When thinking about matter, it is usually assumed that there are three states in which it can have a form: solid, liquid and gas. These are the three most common and the so-called three states of aggregation, although there is a fourth called the “plasma state”, which can only occur under extremely high temperature, leaving ionized atoms.
The three states of aggregation conventional are those that chemistry usually analyzes, some substances, depending on the temperature to which they are subjected, can appear in all three forms at a pressure of 1 atm: the best example of this is water.
A very important question of the states of aggregation of matter is that there is the possibility that it goes from any of the three states to any other.
Aggregation state changes:
- Fusion. Matter changes from solid to liquid by increasing temperature.
- Solidification. The temperature of a liquid is lowered until it becomes a solid.
- Vaporization. Matter changes from liquid to gas by increasing temperature.
- Condensation. The temperature of a gas is lowered until it becomes a liquid.
- Sublimation. Matter is transformed from solid to gas by a sudden increase in temperature and pressure variation.
- reverse sublimation. The temperature is suddenly lowered until it becomes a solid again (in neither case does the solid turn into a liquid before turning into a gas).
The solid matter It is made up of particles that are tightly bound together. Particles can move but to a very small degree since solids do not diffuse or flow.
Characteristics of solids
- Solids are characterized by having little elasticity. Once deformed, they generally do not recover their original shape by themselves.
- The shape and volume is constant, and they cannot be compressed (their volume cannot be reduced by compression). However, certain solids tend to expand and contract; increase in volume when heated and reduce when cooled.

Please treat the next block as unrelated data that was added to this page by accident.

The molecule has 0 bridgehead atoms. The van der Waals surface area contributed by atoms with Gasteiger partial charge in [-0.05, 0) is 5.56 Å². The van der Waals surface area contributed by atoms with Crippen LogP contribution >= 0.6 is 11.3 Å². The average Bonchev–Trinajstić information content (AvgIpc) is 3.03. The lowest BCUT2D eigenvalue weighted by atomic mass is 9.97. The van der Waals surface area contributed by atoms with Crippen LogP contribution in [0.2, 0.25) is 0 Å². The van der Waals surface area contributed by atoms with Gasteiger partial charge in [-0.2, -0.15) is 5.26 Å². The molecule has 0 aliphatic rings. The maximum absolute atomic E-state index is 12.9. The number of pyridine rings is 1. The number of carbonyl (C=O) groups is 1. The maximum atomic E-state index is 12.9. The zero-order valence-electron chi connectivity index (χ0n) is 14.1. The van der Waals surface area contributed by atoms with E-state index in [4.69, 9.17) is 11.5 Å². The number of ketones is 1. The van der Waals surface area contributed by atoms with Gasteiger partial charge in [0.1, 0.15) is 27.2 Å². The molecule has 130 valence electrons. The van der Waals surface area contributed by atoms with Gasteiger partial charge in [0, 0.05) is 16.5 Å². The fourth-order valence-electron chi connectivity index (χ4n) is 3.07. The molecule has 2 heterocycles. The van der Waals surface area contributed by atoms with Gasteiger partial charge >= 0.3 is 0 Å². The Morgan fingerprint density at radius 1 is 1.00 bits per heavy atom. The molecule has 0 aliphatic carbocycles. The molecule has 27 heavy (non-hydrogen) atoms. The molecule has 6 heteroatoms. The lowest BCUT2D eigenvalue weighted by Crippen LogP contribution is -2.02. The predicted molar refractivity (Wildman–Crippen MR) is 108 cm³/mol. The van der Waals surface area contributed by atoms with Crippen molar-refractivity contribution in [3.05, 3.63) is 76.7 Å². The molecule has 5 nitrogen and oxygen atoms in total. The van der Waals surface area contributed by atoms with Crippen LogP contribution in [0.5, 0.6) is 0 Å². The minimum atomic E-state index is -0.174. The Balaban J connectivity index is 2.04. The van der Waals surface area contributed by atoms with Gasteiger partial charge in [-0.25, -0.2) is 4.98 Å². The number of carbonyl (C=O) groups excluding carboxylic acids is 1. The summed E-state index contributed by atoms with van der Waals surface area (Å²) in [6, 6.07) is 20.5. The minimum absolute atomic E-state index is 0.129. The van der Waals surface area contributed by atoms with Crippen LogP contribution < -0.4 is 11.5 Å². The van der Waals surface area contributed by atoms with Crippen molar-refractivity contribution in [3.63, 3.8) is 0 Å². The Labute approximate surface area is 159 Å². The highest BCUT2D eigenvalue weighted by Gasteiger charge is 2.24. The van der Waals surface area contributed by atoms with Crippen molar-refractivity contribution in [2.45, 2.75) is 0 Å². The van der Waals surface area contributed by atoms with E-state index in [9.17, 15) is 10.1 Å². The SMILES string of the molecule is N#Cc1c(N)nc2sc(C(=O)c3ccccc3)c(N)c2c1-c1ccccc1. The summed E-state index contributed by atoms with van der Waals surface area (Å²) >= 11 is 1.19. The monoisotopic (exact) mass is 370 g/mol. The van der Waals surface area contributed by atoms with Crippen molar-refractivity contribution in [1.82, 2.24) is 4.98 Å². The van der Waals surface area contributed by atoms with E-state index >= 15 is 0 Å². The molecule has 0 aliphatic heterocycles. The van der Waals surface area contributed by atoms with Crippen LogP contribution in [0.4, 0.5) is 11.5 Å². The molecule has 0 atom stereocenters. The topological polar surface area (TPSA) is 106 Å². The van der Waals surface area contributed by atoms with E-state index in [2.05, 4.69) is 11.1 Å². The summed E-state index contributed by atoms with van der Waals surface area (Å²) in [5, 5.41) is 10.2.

- The usual subdivision that is made with respect to solids is between the crystalline (which have a regular atomic structure) and amorphous (which are made up of irregularly arranged particles).
examples of solids
|Ice||hard plastics||And it is|
The liquids are substances that also have a narrow ordering of the particles. However, the attractive forces between particles in a liquid are weaker, so these particles move and collide with each other, vibrating and sliding past each other.
- Liquids can have a density similar to solids, but at the same time they adapt and flow, always having the shape of the container that contains them.
- Viscosity is a characteristic that is their own, but to a different extent depending on the case.
- Other typical properties of the liquid state is surface tension (due to the forces of attraction in all directions between the particles that compose them) and capillarity (the ease of liquids to rise through tubes of small diameter).
Examples of liquids (liquid state)
|formaldehyde||Liquid crystal||Ethyl alcohol|
|Vinegar||phosphoric acid solution||Mercury|
|Molten metal||Cerebrospinal fluid|
The gaseous state of matter is very different from the other two. The attractive forces are almost non-existent, so the particles are widely separated from each other.
Some characteristics of the gaseous state are:
- The movement made by the particles is fast and uncontrolled, and they even travel long distances. Therefore, the gas takes the size and shape of the place it occupies.
- The density of the various types of gases is much smaller than that of liquids and solids, and gases are quickly compressible.
- The gas laws (provided by Charles and Gay-Lussac) explained the most important properties of gases, referring to the relationship between pressures and temperatures of gases.
Examples of gaseous state (gases)
|Argon||Methane||hydrogen sulfide gas|